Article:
FDA “Request for Comment” on FSMA Hazard Disclosure (or Not) – Regarding Food Fraud and EMA

Written by: John Spink

Primary Source:  Food Fraud Initiative

ffi-blog-v2-no67-ffir-fsma-hazard-disclosure-v2Earlier this week FDA released “Describing a Hazard That Needs Control in Documents Accompanying the Food, as Required by Four Rules Implementing the FDA Food Safety Modernization Act: Guidance for Industry.” This was officially published in the Federal Register on October 31, 2016. Food Fraud (or EMA) was not directly addressed. This only defines how to disclose hazards (or not). This does NOT provide insight on what hazards actually require a preventive control.

From our Food Fraud Initiative Report (FFIR): <LINK>

SUMMARY

This guidance is one of many FDA/FSMA clarifications or statements that are be published in the future.  The most important summary or conclusion is for industry to continue to watch for “request for comments” and to submit them. FSMA compliance is being defined by these public engagements.

The review of this guidance identifies the complexity of Food Fraud prevention within a Food Safety regulation. Whether Food Fraud is (or isn’t) a FSMA compliance requirement is an important question, but companies are not just trying to be FSMA compliant – companies are pursuing compliance with all laws and regulations. Food Fraud is a requirement over a range of laws including the Food, Drug & Cosmetics Act. For Food Fraud there are broader certifications or standards that cover the full spectrum of food fraud types as defined in the Global Food Safety Initiative (GFSI) Food Fraud requirements.

CONCLUSION

Overall conclusions are:

  1. This guidance does not – and was not intended to – provide new insight on FSMA compliance requirements related to Food Fraud.
  2. This guidance does not – and was not intended to – provide new insight on what “hazards” require a “preventive control.”
  3. This guidance demonstrates the complexity–or ambiguity–of addressing Food Fraud prevention in food safety or food defense laws and regulations.
  4. This does not address broader document fraud.
  5. When applied to Food Fraud prevention this guidance would seem to be expecting the criminal to confirm there is no criminal act.

………………………………………………………….

Provide Your Comments

We have created an anonymous online survey where you can provide insight or comments. We will use those insights in our formal MSU public comments submitted to FDA.  The five questions in the online survey are:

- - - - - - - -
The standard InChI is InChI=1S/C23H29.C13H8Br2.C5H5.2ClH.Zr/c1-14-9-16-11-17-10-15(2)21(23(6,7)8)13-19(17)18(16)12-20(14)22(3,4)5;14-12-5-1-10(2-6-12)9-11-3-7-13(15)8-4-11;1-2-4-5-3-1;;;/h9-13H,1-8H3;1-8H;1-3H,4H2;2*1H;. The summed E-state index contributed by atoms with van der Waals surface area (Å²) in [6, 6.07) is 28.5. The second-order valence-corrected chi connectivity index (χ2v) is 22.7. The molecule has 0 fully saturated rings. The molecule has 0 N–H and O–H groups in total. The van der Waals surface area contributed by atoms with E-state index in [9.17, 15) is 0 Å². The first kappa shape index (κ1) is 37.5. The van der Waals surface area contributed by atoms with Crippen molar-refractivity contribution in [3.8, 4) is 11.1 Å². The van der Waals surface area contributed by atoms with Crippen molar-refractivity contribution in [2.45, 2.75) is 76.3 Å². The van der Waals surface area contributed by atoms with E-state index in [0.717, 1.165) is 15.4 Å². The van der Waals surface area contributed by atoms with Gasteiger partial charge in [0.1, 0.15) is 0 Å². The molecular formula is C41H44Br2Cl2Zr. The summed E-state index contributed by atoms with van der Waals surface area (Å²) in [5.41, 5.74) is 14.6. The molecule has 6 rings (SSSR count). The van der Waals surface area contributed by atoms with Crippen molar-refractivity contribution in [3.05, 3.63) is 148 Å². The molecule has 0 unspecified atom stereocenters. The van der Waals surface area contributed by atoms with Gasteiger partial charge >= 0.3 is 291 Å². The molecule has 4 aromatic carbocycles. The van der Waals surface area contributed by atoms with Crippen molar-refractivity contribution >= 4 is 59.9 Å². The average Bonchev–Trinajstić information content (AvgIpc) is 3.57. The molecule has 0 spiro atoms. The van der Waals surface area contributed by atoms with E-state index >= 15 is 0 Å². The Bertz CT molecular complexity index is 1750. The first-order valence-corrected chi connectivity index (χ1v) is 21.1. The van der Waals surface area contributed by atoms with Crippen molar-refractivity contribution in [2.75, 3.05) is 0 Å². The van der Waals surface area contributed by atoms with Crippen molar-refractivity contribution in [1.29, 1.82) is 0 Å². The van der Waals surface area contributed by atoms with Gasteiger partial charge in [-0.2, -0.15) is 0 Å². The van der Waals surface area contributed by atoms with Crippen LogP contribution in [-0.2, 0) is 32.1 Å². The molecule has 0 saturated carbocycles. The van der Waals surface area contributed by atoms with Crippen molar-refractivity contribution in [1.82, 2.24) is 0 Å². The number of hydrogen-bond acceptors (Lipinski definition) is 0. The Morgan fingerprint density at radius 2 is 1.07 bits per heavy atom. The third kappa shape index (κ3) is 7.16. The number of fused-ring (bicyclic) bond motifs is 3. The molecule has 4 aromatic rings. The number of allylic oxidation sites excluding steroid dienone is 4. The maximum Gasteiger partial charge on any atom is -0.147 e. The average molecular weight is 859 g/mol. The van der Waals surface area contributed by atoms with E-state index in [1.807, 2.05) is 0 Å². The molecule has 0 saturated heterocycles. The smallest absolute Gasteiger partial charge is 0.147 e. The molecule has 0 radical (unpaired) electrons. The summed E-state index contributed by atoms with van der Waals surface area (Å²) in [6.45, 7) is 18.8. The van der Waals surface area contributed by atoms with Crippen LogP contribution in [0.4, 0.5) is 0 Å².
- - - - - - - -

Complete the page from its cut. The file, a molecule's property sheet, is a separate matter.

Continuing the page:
1. Do you understand the guidance regarding what and how ‘hazards that require a preventive control’ must be documented?
  2. Do you have other questions about the guidance?
  3. Is this process different from what you currently report?
  4. Are there legal liability concerns with this requirement (e.g. increased legal liability due to the reporting)?
  5. Do you have other FSMA or FDA questions?

Provide Anonymous FDA ‘Request for Comments’ here:

https://www.surveymonkey.com/r/FB9VFQX

FDA is making efforts to communicate early and often regarding FSMA implementation. The MSU FFI role is to quickly review and respond to the Food Fraud aspects of these documents. To include more insight we are starting to solicit anonymous feedback from the public. Please use this review for your internal needs or respond to our survey to have your voice heard. JWS.

 

Reference:

FDA, Food and Drug Administration, (2016). Describing a Hazard That Needs Control in Documents Accompanying the Food, as Required by Four Rules Implementing the FDA Food Safety Modernization Act: Guidance for Industry, Draft, [Accessed October 28, 2016], URL: http://www.fda.gov/downloads/Food/GuidanceRegulation/GuidanceDocumentsRegulatoryInformation/UCM526490.pdf

FDA, US Food and Drug Administration, (2016). Describing a Hazard That Needs Control in Documents Accompanying the Food, as Required by Four Rules Implementing the FDA Food Safety Modernization Act: Guidance for Industry; 21 CFR Parts 1, 112, 117, and 507; Notification of availability; Federal Register notice publication, [Docket No. FDA-2016-D-2841], [Accessed October 28, 2016], URL: https://s3.amazonaws.com/public-inspection.federalregister.gov/2016-26245.pdf

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John Spink
Dr. Spink has been focused on product fraud since the Michigan State University’s Food Safety Program and the School of Packaging began research on the topic in 2006. This work expanded to the behavioral sciences and criminology and led to the establishment of the Anti-Counterfeiting and Product Protection Initiative in 2008. In 2009 the work shifted to the School of Criminal Justice where the Initiative evolved into a Program.